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The Supreme Court Case of Charles Schenck vs United States

An explanation of the Supreme Court case of Charles Schenck vs the United States. By Tacara J. Allen, DeArron Marshall, & Sedrick Bowman for Coach Coggins

Janae Allen

on 28 November 2012

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Transcript of The Supreme Court Case of Charles Schenck vs United States

Facts about the case So, how did the Espionage Act of 1917 get Charles Schenck arrested? Section 3 (out of the 9) of the Espionage Act of 1917 was used to prosecute Schenck and which says: When did the case of Charles T. Schenck vs the United States happen? The Supreme Court case of Charles T. Schenck versus the United States of America was argued on January 8–10, 1919 and decided on March 3, 1919. Here is an Excerpt from Schenck's Pamphlet: "Assert Your Rights". Significance of Charles Schenck vs United States In Schenck vs United States, the United States Supreme Court ruled in favor of the government. The court distinguished between dangerous expressions and dangerous acts, stating that the sentiments expressed in Schenck’s writings were considered to be an immediate threat to the country’s safety and the well being of its people. Supreme Court Decision The Supreme Court case of By: Brittany Richardson, Sedrick Bowman, DeArron Marshall, & Tacara Allen Charles T. Schenck vs the United States Now for the Verdict! Who was Charles T. Schenck? Charles T. Schenck was the general secretary of the Socialist Party in the United States. During World War I, he was arrested for creating and distributing 15,000 pamphlets that urged men to "assert your rights" and resist being drafted to fight in the waron the grounds that military conscription constituted involuntary servitude, which is prohibited by the 13th Amendment. Why did the case of Charles T. Schenck versus United States take place? Schenck was charged with attempting to obstruct recruitment efforts and the draft. He was charged and convicted under the Espionage Act of 1917 that stated that people could not say, print, or publish anything against the government during times of war. He appealed to the Supreme Court because he said that the law violated his First Amendment right to free speech. Facts about the Espionage Act of 1917 The Espionage Act of 1917 (Pub.L. 65-24, 40 Stat. 217, enacted June 15, 1917) is a United States federal law passed on June 15, 1917, shortly after the U.S. entry into World War I. It was signed into law by President Woodrow Wilson and enacted by the 65th United States Congress. It has been amended numerous times over the years. ”Whoever, when the United States is at war, shall willfully make or convey false reports of false statements with intent to interfere with the operation or success of the military..., shall willfully cause or attempt to cause insubordination, disloyalty, mutiny, refusal of duty..., or shall willfully obstruct the recruiting or enlistment service of the United States, shall be punished by a fine of not more than $10,000 or imprisonment for not more than twenty years, or both.” "In exempting clergymen and members of the Society of Friends (popularly called Quakers) from active military service the examination boards have discriminated against you.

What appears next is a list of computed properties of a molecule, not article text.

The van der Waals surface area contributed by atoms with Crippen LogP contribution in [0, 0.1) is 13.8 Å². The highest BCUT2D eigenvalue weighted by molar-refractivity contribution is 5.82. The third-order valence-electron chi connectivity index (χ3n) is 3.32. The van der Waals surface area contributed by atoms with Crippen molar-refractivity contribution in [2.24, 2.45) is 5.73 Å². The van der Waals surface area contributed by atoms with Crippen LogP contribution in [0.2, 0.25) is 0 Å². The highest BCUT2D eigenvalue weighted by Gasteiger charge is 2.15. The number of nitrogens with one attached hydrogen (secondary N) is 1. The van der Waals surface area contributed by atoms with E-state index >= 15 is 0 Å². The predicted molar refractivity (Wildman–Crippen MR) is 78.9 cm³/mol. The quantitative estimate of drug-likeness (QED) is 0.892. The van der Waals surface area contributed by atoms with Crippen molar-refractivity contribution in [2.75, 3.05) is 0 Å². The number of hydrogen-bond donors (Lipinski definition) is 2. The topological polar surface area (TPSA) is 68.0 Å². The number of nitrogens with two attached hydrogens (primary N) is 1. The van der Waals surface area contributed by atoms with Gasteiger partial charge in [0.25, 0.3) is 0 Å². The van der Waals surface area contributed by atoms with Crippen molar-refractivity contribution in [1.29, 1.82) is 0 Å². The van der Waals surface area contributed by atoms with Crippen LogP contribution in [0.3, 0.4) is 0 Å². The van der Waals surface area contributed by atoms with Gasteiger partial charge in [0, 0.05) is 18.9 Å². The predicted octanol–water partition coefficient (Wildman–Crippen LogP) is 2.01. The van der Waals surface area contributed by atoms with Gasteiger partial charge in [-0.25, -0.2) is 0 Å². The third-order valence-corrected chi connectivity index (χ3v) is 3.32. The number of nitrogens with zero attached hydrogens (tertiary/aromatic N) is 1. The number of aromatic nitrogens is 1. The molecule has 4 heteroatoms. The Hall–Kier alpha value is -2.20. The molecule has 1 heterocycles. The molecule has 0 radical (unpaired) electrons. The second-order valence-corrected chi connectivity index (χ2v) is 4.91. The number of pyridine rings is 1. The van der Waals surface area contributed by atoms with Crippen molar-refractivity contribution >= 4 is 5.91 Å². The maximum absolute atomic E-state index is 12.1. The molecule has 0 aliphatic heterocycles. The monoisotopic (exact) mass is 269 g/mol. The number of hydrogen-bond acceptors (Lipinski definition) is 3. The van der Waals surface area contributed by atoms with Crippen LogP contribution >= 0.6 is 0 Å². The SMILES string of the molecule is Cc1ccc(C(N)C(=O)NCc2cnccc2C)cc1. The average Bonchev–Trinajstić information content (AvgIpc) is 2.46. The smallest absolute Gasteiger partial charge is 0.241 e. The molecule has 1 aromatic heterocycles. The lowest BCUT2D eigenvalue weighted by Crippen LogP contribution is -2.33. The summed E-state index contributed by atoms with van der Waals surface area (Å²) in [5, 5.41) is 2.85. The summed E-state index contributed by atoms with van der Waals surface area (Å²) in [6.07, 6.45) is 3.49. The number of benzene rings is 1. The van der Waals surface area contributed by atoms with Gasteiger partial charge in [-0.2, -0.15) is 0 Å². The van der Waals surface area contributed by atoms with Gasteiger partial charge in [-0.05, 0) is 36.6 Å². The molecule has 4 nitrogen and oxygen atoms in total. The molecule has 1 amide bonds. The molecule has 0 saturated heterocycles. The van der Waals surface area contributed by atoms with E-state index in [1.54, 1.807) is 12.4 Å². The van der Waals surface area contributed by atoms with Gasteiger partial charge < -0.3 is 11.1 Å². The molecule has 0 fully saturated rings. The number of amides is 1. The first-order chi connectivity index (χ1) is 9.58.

If you do not assert and support your rights you are helping to "deny or disparage rights" which it is the solemn duty of all citizens and residents of the United States to retain.
In lending tacit or silent consent to the conscription law, in neglecting to assert your rights, you are (whether knowingly or not) helping to condone and support a most infamous and insidious conspiracy to abridge and destroy the sacred and cherished rights of a free people. You are a citizen: not a subject! You delegate your power to the officers of the law to be used for your good and welfare, not against you.
... When you conscript a man and compel him to go abroad to fight against his will, you violate the most sacred right of personal liberty and substitute for it what Daniel Webster called "despotism in its worst form."
... Exercise your rights of free speech, peaceful assemblage and petition the government for redress of grievances. Come to the headquarters of the Socialist Party..., and sign a petition to Congress for the repeal of the Conscription Act." Obviously, this had a huge significance at the time. It seriously lessened the strength of the First Amendment during times of war by removing its protections of the freedom of speech when that speech could incite a criminal action (like dodging the draft). The "Clear and Present Danger" rule lasted until 1969. In Brandenburg v. Ohio, this test was replaced with the "Imminent Lawless Action" test. “The Supreme Court led by Chief Justice Oliver Wendell Holmes ruled unanimously against Schenck. It argued that even though he had the right to free speech under the First Amendment during peacetime, this right to free speech was curtailed during war if they presented a clear and present danger to the United States. It is in this decision that Holmes made his famous statement about free speech: "The most stringent protection of free speech would not protect a man in falsely shouting fire in a theatre and causing a panic." Also known as Case 249 U.S. 47 (1919).
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